The first turn, where Earnhardt found the debris, was a trouble spot throughout the race. The weather-ravaged asphalt was breaking up there and was blamed in part for crashes by Morgan Shepherd, Joe Ruttman (driving in relief of injured Richard Petty) and Benny Parsons.
The wreck involving Parsons, the driver chosen by team owner Rick Hendrick to fill in for Richmond and now his teammate, played a pivotal role in the outcome.
Richmond, who started third, showed early power but on the Lap 94 restart after the third caution period he suddenly ducked into the pits.
"Tim got a bit overeager and in jamming the car into gear he bent the rods between the shifter and the transmission, " said Hyde. "That left us with only high gear."
Pushed off by his crew, Richmond emerged from the pits a lap down. But on Lap 119 he ran Elliott down to get back on the lead lap. Now Richmond needed a long caution to give his teammates enough time to straighten the shifter and give him the other gears. The critical yellow flag came on Lap 121 at Parsons' expense.
"I don't know what happened," said Parsons, who was not injured. "All of a sudden I was sideways and hit the wall a ton."
Richmond said the wreck looked so bad he almost stopped to aid Parsons. "But the crew radioed me that Benny was OK and I came on around to see if they could fix the transmission problem."
Said Hyde: "The rod was almost bent too bad to fix, but we got it working well enough for Tim to go on."
And go on he did, eventually leading 91 laps and averaging 122.133 mph for a purse of $40,325.
"I really felt ready today," said Richmond, who ran The Winston special event at Charlotte Motor Speedway on May 17, finishing third behind Earnhardt and Elliott.
"I thought maybe I'd be rusty, and so many people had asked about what shape I was in, I thought for a while a few weeks ago I might couldn't come back.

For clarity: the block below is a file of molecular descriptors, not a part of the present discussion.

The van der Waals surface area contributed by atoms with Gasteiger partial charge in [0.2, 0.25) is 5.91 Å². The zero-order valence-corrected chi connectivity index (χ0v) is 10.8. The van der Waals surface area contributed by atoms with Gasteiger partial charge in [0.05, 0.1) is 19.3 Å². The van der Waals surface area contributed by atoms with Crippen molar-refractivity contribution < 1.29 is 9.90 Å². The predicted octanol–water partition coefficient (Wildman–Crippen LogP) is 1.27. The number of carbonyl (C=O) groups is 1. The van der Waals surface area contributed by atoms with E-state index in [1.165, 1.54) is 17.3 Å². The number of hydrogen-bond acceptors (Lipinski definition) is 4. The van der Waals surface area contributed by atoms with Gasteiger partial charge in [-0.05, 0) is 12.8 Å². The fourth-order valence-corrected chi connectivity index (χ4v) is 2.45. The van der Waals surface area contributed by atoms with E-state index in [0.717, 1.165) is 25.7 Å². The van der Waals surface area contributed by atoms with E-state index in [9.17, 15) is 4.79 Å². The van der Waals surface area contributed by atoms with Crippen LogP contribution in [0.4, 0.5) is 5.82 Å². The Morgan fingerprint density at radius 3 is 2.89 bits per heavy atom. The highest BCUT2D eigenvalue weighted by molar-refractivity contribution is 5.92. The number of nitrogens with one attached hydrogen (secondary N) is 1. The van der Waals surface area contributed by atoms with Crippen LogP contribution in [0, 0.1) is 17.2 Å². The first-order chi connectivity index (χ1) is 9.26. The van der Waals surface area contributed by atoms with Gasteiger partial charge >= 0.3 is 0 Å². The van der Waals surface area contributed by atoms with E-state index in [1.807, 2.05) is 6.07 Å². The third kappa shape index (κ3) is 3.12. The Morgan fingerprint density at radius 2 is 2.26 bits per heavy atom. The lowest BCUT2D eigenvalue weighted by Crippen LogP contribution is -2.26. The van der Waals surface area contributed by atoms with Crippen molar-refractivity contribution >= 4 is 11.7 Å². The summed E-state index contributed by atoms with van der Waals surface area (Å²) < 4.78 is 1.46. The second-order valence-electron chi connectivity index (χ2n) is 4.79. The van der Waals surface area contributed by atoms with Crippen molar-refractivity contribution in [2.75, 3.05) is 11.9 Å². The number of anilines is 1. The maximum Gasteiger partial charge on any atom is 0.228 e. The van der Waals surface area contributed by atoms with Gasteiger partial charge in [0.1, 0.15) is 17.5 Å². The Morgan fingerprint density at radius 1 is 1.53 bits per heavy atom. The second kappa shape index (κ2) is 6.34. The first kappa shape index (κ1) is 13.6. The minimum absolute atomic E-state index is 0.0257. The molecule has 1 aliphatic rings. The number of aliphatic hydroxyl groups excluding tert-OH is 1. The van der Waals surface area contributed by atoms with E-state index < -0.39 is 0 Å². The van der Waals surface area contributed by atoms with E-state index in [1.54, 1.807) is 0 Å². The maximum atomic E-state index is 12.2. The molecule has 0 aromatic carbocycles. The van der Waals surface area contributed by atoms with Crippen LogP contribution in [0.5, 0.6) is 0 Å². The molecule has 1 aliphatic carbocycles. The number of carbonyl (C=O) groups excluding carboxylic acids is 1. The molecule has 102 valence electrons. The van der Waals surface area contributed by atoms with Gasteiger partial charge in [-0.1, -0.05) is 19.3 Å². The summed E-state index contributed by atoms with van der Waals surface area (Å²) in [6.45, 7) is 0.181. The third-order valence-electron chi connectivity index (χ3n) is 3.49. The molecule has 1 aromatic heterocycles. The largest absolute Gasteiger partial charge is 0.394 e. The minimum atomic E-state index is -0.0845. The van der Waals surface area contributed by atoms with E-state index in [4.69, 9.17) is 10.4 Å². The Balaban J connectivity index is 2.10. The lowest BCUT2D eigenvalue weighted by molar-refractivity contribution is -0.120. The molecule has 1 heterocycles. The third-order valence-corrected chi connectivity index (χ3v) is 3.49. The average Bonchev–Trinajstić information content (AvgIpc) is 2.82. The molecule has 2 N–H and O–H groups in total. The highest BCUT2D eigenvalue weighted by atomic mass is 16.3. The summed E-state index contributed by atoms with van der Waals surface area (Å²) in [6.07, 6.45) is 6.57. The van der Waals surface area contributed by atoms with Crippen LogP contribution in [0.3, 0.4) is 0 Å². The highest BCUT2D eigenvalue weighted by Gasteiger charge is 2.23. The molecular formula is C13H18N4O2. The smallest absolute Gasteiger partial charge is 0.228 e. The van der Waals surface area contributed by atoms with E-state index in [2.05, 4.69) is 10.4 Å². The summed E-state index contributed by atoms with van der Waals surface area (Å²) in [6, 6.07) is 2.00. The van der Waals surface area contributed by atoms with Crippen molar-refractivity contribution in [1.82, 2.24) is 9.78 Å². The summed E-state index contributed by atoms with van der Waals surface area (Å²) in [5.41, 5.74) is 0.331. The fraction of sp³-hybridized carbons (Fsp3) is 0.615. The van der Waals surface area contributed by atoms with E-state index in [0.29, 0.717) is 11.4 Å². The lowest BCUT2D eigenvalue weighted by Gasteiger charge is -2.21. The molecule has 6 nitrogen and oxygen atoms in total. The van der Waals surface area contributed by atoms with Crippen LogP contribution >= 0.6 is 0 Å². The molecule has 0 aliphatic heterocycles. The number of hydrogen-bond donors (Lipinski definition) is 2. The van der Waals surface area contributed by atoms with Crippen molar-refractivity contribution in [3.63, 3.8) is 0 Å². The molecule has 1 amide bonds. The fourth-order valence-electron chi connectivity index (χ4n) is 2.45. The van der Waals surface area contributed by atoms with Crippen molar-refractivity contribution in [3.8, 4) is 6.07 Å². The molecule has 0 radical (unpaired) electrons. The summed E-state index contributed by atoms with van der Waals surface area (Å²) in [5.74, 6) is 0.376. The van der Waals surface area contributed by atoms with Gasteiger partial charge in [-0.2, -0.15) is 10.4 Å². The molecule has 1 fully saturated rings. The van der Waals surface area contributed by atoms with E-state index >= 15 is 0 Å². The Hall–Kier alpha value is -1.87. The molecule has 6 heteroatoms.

"But it went off like clockwork. It's just like the past few months never happened."
Richmond was hospitalized in his native Ohio from early December into January. He since has been recuperating in Florida.
"I didn't see the checkered flag, which I'd dreamed about during the layoff, 'cause I had tears in my eyes so bad," said Richmond. "I'd get composed, and then Dale and Bill and Kyle and the other guys would drive alongside me to offer congratulations and I'd start bawling again.
"I went around a second lap after the finish so I wouldn't be crying when I came to Victory Lane, but it didn't do any good."
Said Hyde: "This is my 41st year in racing and I have never seen such a sentimental day. A million people must have asked me when and if Tim Richmond would come back. I have the answer for them: Tim Richmond is back."
This was my report from Pocono, where the Cup Series teams gather again to race this weekend.
It seemed that the colorful Hyde was correct.
Richmond triumphed again the following Sunday on the road course at Riverside, Calif.
Alas, that proved to be the last of his 13 victories.
Just two months later, after the Champion 400 on Aug. 16, 1987 at Michigan International Speedway, Tim Richmond was gone from racing for keeps. Soon we learned the reason: He was afflicted with AIDS.
The disease took his life on Aug. 13, 1989 at age 34.
Those of us who saw him drive a race car never will cease to marvel at his talent. Most of all, that which he exhibited during a dramatic, emotion-filled Sunday in June 25 years ago.